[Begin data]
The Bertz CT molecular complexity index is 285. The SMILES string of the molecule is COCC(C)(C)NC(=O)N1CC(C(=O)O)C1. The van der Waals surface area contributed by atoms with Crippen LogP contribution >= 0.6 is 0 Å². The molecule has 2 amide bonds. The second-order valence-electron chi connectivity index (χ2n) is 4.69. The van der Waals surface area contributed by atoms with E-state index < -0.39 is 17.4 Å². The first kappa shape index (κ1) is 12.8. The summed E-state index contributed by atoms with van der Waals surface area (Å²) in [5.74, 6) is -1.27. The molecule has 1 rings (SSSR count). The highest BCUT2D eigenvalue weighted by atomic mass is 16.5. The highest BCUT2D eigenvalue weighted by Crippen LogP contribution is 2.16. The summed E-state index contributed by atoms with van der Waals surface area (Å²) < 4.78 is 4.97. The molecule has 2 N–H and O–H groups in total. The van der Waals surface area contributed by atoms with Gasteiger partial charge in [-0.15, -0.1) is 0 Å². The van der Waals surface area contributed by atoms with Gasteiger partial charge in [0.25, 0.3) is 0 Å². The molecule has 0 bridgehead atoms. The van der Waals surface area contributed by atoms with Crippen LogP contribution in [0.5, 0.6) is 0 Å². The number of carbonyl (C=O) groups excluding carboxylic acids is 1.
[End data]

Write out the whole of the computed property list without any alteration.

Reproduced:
The Bertz CT molecular complexity index is 285. The SMILES string of the molecule is COCC(C)(C)NC(=O)N1CC(C(=O)O)C1. The van der Waals surface area contributed by atoms with Crippen LogP contribution >= 0.6 is 0 Å². The molecule has 2 amide bonds. The second-order valence-electron chi connectivity index (χ2n) is 4.69. The van der Waals surface area contributed by atoms with E-state index < -0.39 is 17.4 Å². The first kappa shape index (κ1) is 12.8. The summed E-state index contributed by atoms with van der Waals surface area (Å²) in [5.74, 6) is -1.27. The molecule has 1 rings (SSSR count). The highest BCUT2D eigenvalue weighted by atomic mass is 16.5. The highest BCUT2D eigenvalue weighted by Crippen LogP contribution is 2.16. The summed E-state index contributed by atoms with van der Waals surface area (Å²) < 4.78 is 4.97. The molecule has 2 N–H and O–H groups in total. The van der Waals surface area contributed by atoms with Gasteiger partial charge in [-0.15, -0.1) is 0 Å². The van der Waals surface area contributed by atoms with Gasteiger partial charge in [0.25, 0.3) is 0 Å². The molecule has 0 bridgehead atoms. The van der Waals surface area contributed by atoms with Crippen LogP contribution in [0.5, 0.6) is 0 Å². The number of carbonyl (C=O) groups excluding carboxylic acids is 1.